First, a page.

We’d love to hear more about your business.
My business is my art. In addition to my paintings and sculpture work, I am also a master scrimshander. My work in scrimshaw includes the restoration of broken or damaged ivory carvings and sculptures. I do restoration work for individuals, companies and museums, carefully restoring broken or damaged ivory antiques to their original appearance and beauty. Restoration work is an art that requires maximum patience and knowledge of materials and their reaction to the techniques required to bring them back to life. I have had three books on the art of scrimshaw published by Schiffer Publishing.
My background in precision restoration work combined with a lifelong love of creativity and a physically different way of looking at the world have made my paintings unique and when on display, they draw the attention of fascinated viewers and have won many critical awards in public competitions.
What were you like growing up?
I was a different sort of kid. While my friends played cowboys and Indians, I was driving motorcycles and breaking into army surplus stores at night for parts to build crazy motors and other inventions and using my chemistry set to blow up my mother’s kitchen or jumping from strange heights and places to practice being a stunt man. But while my childhood activities were fairly solitary, I also enjoyed watching others as they interacted. I would watch and write down my observations and reactions and I made drawings to illustrate the text. I learned early that if I could write, draw or create something new, I was happy. I wrote my first book of illustrated poetry in elementary school and my first book of illustrated short stories in junior high. Art and writing were fast becoming what I enjoyed more than anything else.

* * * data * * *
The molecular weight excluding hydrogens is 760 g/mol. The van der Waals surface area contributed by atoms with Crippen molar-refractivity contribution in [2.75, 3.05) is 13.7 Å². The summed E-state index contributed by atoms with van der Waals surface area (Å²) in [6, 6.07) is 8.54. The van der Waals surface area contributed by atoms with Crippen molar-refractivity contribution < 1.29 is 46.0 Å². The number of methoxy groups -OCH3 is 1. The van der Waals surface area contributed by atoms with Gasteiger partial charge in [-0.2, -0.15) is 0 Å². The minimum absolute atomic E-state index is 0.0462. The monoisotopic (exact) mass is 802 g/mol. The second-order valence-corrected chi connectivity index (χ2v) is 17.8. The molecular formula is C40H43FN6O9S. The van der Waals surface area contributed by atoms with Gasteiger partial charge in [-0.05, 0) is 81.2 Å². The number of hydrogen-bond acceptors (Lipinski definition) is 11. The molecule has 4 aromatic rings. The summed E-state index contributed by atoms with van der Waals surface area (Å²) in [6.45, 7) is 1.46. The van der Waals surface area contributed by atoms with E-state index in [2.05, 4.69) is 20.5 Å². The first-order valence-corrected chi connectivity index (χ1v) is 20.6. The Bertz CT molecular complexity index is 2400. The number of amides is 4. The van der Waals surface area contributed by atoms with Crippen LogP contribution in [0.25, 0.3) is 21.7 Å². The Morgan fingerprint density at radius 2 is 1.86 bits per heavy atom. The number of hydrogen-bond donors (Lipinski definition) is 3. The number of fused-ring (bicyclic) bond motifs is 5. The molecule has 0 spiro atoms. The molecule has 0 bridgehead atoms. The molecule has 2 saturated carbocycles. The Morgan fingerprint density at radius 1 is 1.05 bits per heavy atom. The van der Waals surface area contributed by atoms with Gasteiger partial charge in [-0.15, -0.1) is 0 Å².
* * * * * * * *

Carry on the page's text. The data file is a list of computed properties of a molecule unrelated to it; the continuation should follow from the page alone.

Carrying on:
But at the same time I was discovering my love for art and writing, my father asked me what I wanted to be when I grew up. When I proudly told him I wanted to be an artist and a writer, he beat me black and blue, screaming all the while that no son of his was going to grow up to be a starving artist in an attic somewhere. His opinion that day was impactful and resulted in a lifetime of various professional occupations until the day I lost my eyesight. In that devastating and impossibly difficult moment, I finally found the courage to break free of the past and embrace my lifelong love of art and writing.
“The Rescue of History – John” abstract linear 42”x48″
“The Dancers” abstract linear 24″x30”
“Neil deGrasse Tyson” abstract linear 24″x36″
“Embers” monofilament painting 21”x28″
Viewing “Apache Tears” monofilament painting 21”x28″
“Snow Leopard” charcoal 13″x17”
Marla Keown Photography
July 7, 2020